The 13th Amendment

This is the third in a weekly series of posts connecting Spielberg’s Lincoln to President Lincoln’s Cottage.

(Photo courtesy of Dreamworks)

“So did any of the movie, Lincoln, take place at Lincoln’s Cottage?,” people ask.

“No,” we reply, “the film covers the months of December, 1864/January, 1865, and the Lincolns weren’t here during those months.”

However, that doesn’t mean little of significance took place regarding the 13th Amendment to the Constitution at this place. In fact, there’s evidence that Lincoln had the 13th Amendment on his mind a good bit of the time the family was here in 1864. Knowing that the 13th Amendment had passed the Senate on April 6th of 1864, Lincoln was determined that it should be part of the Republican Platform in the 1864 election. He insisted on its inclusion, knowing that it could be problematic. In the summer of 1864 when the family was at the Cottage, the Republican National Party Chairman predicted Lincoln’s defeat in the election based on his position to make slavery unconstitutional and the fact that there had been few Union victories. But Lincoln was totally committed. When pressed by a former Wisconsin governor to respond to a Wisconsin editorial in which the writer threatened not to support Lincoln in 1864 because of the 13th Amendment, Lincoln drafted a response. According to Frederick Douglass, however, the response wasn’t clear in its anti-slavery position, and Lincoln  never sent the letter. Also, in August/September Lincoln was working on a public letter to be read on September 3rd in Illinois by James Conkling. The letter was to be read at a meeting organized to rally support by Unionists against  Copperheads in the Northwest. In the letter Lincoln said, “But to be plain, you are dissatisfied with me about the negro … You dislike the emancipation proclamation; and, perhaps, would have it retracted. … it can not be retracted, any more than the dead can be brought to life … the promise being made, must be kept.” Also, late in the summer of 1864, Lincoln addressed the Baltimore Sanitation Commission. In that speech, he created a parable which illustrated the moral imperative that government take care of the entire population of the nation, both black and white.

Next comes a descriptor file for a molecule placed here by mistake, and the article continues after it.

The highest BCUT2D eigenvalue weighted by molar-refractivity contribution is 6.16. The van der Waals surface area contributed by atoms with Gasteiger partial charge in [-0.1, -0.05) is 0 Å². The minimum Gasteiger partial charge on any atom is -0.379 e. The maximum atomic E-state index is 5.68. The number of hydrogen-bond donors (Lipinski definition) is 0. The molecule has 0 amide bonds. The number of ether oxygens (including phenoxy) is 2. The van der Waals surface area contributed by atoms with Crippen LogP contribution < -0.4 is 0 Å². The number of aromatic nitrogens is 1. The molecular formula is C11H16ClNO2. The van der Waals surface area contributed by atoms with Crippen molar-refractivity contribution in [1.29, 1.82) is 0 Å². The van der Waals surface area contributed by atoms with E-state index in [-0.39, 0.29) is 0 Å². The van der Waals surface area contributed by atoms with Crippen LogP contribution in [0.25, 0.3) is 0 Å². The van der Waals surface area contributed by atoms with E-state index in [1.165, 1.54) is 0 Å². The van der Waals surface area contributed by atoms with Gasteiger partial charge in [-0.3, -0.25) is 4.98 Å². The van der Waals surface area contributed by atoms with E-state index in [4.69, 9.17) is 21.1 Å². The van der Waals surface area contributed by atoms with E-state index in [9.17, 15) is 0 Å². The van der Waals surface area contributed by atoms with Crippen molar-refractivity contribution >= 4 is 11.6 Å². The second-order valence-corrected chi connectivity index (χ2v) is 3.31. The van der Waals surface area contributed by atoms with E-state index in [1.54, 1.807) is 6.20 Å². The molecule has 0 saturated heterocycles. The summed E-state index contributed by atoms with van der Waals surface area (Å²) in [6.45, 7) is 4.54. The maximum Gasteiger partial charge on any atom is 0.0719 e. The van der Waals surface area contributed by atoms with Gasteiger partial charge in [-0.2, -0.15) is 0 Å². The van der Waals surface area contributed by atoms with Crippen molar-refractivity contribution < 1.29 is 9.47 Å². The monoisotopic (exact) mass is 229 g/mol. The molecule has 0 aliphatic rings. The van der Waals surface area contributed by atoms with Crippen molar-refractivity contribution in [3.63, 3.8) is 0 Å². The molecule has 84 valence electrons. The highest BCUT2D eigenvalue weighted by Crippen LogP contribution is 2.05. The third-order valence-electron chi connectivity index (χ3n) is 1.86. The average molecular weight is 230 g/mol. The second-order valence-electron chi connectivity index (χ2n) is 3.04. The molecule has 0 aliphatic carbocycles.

There’s evidence, too, that Lincoln was totally comfortable with his decision on the 13th Amendment. On October 17th an Englishman visited Lincoln at the Cottage and found a man who explained how he’d risen from poverty, believing all men should have the same opportunity!

So, though the events of the film Lincoln don’t happen here at Lincoln Cottage, many events surrounding the 13th amendment and its passage did.

-Beth Roberts, Interpreter at President Lincoln’s Cottage

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